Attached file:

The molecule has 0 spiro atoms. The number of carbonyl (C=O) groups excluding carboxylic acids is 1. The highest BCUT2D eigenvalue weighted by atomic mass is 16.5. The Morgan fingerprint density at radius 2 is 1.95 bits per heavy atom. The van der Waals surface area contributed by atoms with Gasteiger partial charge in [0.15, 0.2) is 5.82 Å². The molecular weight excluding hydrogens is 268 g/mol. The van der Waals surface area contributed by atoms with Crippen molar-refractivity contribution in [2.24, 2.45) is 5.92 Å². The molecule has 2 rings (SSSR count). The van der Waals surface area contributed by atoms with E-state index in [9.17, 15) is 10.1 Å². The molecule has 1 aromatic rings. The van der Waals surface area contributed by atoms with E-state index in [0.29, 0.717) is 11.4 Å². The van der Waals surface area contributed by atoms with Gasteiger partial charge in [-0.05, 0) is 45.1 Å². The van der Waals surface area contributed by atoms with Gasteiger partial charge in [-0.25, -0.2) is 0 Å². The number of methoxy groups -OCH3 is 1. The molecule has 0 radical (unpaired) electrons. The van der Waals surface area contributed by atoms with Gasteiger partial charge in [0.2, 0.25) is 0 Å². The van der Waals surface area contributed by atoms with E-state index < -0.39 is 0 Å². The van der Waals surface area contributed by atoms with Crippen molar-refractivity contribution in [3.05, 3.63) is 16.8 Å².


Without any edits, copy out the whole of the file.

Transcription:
The molecule has 0 spiro atoms. The number of carbonyl (C=O) groups excluding carboxylic acids is 1. The highest BCUT2D eigenvalue weighted by atomic mass is 16.5. The Morgan fingerprint density at radius 2 is 1.95 bits per heavy atom. The van der Waals surface area contributed by atoms with Gasteiger partial charge in [0.15, 0.2) is 5.82 Å². The molecular weight excluding hydrogens is 268 g/mol. The van der Waals surface area contributed by atoms with Crippen molar-refractivity contribution in [2.24, 2.45) is 5.92 Å². The molecule has 2 rings (SSSR count). The van der Waals surface area contributed by atoms with E-state index in [9.17, 15) is 10.1 Å². The molecule has 1 aromatic rings. The van der Waals surface area contributed by atoms with E-state index in [0.29, 0.717) is 11.4 Å². The van der Waals surface area contributed by atoms with Gasteiger partial charge in [-0.05, 0) is 45.1 Å². The van der Waals surface area contributed by atoms with Gasteiger partial charge in [-0.25, -0.2) is 0 Å². The number of methoxy groups -OCH3 is 1. The molecule has 0 radical (unpaired) electrons. The van der Waals surface area contributed by atoms with Gasteiger partial charge in [0.2, 0.25) is 0 Å². The van der Waals surface area contributed by atoms with E-state index < -0.39 is 0 Å². The van der Waals surface area contributed by atoms with Crippen molar-refractivity contribution in [3.05, 3.63) is 16.8 Å².